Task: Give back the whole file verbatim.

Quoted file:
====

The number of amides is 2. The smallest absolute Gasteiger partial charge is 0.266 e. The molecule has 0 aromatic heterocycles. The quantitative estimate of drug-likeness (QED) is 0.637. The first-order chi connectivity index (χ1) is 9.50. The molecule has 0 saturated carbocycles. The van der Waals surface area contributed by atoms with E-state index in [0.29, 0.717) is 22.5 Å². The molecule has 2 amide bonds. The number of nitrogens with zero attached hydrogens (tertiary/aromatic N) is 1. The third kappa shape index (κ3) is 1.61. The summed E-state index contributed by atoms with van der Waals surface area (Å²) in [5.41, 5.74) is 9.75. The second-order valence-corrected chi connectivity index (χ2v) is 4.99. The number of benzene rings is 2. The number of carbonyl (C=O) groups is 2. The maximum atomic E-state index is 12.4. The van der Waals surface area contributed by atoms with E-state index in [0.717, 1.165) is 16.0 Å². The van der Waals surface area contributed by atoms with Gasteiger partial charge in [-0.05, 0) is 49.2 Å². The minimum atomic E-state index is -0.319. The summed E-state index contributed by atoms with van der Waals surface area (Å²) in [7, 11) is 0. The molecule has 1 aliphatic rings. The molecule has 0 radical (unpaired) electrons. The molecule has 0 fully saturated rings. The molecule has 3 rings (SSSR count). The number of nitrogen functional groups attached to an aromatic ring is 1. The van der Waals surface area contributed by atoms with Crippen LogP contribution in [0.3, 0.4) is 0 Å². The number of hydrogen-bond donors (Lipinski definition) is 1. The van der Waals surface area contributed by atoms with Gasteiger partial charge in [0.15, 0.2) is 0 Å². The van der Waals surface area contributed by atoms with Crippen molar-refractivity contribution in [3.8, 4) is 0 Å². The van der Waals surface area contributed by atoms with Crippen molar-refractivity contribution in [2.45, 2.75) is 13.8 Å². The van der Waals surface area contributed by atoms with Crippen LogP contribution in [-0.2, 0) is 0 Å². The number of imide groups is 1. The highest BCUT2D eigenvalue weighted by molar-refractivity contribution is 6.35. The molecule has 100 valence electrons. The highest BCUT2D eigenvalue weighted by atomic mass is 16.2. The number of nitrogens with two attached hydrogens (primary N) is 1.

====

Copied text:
The number of amides is 2. The smallest absolute Gasteiger partial charge is 0.266 e. The molecule has 0 aromatic heterocycles. The quantitative estimate of drug-likeness (QED) is 0.637. The first-order chi connectivity index (χ1) is 9.50. The molecule has 0 saturated carbocycles. The van der Waals surface area contributed by atoms with E-state index in [0.29, 0.717) is 22.5 Å². The molecule has 2 amide bonds. The number of nitrogens with zero attached hydrogens (tertiary/aromatic N) is 1. The third kappa shape index (κ3) is 1.61. The summed E-state index contributed by atoms with van der Waals surface area (Å²) in [5.41, 5.74) is 9.75. The second-order valence-corrected chi connectivity index (χ2v) is 4.99. The number of benzene rings is 2. The number of carbonyl (C=O) groups is 2. The maximum atomic E-state index is 12.4. The van der Waals surface area contributed by atoms with E-state index in [0.717, 1.165) is 16.0 Å². The van der Waals surface area contributed by atoms with Gasteiger partial charge in [-0.05, 0) is 49.2 Å². The minimum atomic E-state index is -0.319. The summed E-state index contributed by atoms with van der Waals surface area (Å²) in [7, 11) is 0. The molecule has 1 aliphatic rings. The molecule has 0 radical (unpaired) electrons. The molecule has 0 fully saturated rings. The molecule has 3 rings (SSSR count). The number of nitrogen functional groups attached to an aromatic ring is 1. The van der Waals surface area contributed by atoms with Crippen LogP contribution in [0.3, 0.4) is 0 Å². The number of hydrogen-bond donors (Lipinski definition) is 1. The van der Waals surface area contributed by atoms with Gasteiger partial charge in [0.15, 0.2) is 0 Å². The van der Waals surface area contributed by atoms with Crippen molar-refractivity contribution in [3.8, 4) is 0 Å². The van der Waals surface area contributed by atoms with Crippen molar-refractivity contribution in [2.45, 2.75) is 13.8 Å². The van der Waals surface area contributed by atoms with Crippen LogP contribution in [-0.2, 0) is 0 Å². The number of imide groups is 1. The highest BCUT2D eigenvalue weighted by molar-refractivity contribution is 6.35. The molecule has 100 valence electrons. The highest BCUT2D eigenvalue weighted by atomic mass is 16.2. The number of nitrogens with two attached hydrogens (primary N) is 1.